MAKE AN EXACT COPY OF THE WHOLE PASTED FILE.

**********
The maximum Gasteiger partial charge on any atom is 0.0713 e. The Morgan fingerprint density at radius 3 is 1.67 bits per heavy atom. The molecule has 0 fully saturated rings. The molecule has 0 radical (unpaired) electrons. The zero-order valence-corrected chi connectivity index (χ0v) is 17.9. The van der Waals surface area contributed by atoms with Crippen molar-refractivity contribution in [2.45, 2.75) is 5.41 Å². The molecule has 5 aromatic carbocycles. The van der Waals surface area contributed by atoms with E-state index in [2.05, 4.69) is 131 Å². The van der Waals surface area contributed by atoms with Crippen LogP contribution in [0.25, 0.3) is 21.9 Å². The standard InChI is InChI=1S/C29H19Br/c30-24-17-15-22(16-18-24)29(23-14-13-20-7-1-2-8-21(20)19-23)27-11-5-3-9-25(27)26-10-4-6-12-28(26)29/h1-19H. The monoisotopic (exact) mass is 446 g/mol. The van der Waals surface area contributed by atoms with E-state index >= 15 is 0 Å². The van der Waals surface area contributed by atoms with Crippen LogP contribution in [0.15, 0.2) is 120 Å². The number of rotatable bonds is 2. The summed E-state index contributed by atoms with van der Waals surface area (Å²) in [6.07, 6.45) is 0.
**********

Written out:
The maximum Gasteiger partial charge on any atom is 0.0713 e. The Morgan fingerprint density at radius 3 is 1.67 bits per heavy atom. The molecule has 0 fully saturated rings. The molecule has 0 radical (unpaired) electrons. The zero-order valence-corrected chi connectivity index (χ0v) is 17.9. The van der Waals surface area contributed by atoms with Crippen molar-refractivity contribution in [2.45, 2.75) is 5.41 Å². The molecule has 5 aromatic carbocycles. The van der Waals surface area contributed by atoms with E-state index in [2.05, 4.69) is 131 Å². The van der Waals surface area contributed by atoms with Crippen LogP contribution in [0.25, 0.3) is 21.9 Å². The standard InChI is InChI=1S/C29H19Br/c30-24-17-15-22(16-18-24)29(23-14-13-20-7-1-2-8-21(20)19-23)27-11-5-3-9-25(27)26-10-4-6-12-28(26)29/h1-19H. The monoisotopic (exact) mass is 446 g/mol. The van der Waals surface area contributed by atoms with E-state index >= 15 is 0 Å². The van der Waals surface area contributed by atoms with Crippen LogP contribution in [0.15, 0.2) is 120 Å². The number of rotatable bonds is 2. The summed E-state index contributed by atoms with van der Waals surface area (Å²) in [6.07, 6.45) is 0.